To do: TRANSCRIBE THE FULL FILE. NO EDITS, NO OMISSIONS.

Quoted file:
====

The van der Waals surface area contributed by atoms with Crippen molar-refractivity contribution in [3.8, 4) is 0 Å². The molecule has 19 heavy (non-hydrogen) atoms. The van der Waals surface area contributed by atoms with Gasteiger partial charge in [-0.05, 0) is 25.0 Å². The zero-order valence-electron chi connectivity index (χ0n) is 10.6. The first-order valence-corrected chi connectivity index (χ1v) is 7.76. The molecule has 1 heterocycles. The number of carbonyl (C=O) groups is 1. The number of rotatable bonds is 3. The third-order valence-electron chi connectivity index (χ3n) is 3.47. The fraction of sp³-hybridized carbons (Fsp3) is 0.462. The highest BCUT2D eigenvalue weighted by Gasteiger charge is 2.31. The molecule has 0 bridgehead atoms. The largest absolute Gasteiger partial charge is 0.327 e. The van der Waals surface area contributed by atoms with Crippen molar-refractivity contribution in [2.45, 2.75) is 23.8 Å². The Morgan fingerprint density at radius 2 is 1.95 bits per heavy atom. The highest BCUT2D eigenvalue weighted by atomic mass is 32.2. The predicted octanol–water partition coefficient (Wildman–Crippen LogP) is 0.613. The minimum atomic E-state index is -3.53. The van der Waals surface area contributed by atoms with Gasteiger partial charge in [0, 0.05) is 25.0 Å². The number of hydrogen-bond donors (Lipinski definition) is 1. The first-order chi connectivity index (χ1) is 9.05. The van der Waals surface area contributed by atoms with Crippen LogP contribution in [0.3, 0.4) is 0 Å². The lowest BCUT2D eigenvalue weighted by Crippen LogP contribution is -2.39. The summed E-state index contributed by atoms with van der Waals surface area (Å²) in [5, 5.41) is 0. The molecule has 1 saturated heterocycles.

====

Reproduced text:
The van der Waals surface area contributed by atoms with Crippen molar-refractivity contribution in [3.8, 4) is 0 Å². The molecule has 19 heavy (non-hydrogen) atoms. The van der Waals surface area contributed by atoms with Gasteiger partial charge in [-0.05, 0) is 25.0 Å². The zero-order valence-electron chi connectivity index (χ0n) is 10.6. The first-order valence-corrected chi connectivity index (χ1v) is 7.76. The molecule has 1 heterocycles. The number of carbonyl (C=O) groups is 1. The number of rotatable bonds is 3. The third-order valence-electron chi connectivity index (χ3n) is 3.47. The fraction of sp³-hybridized carbons (Fsp3) is 0.462. The highest BCUT2D eigenvalue weighted by Gasteiger charge is 2.31. The molecule has 0 bridgehead atoms. The largest absolute Gasteiger partial charge is 0.327 e. The van der Waals surface area contributed by atoms with Crippen molar-refractivity contribution in [2.45, 2.75) is 23.8 Å². The Morgan fingerprint density at radius 2 is 1.95 bits per heavy atom. The highest BCUT2D eigenvalue weighted by atomic mass is 32.2. The predicted octanol–water partition coefficient (Wildman–Crippen LogP) is 0.613. The minimum atomic E-state index is -3.53. The van der Waals surface area contributed by atoms with Gasteiger partial charge in [0, 0.05) is 25.0 Å². The number of hydrogen-bond donors (Lipinski definition) is 1. The first-order chi connectivity index (χ1) is 9.05. The van der Waals surface area contributed by atoms with Crippen LogP contribution in [0.3, 0.4) is 0 Å². The lowest BCUT2D eigenvalue weighted by Crippen LogP contribution is -2.39. The summed E-state index contributed by atoms with van der Waals surface area (Å²) in [5, 5.41) is 0. The molecule has 1 saturated heterocycles.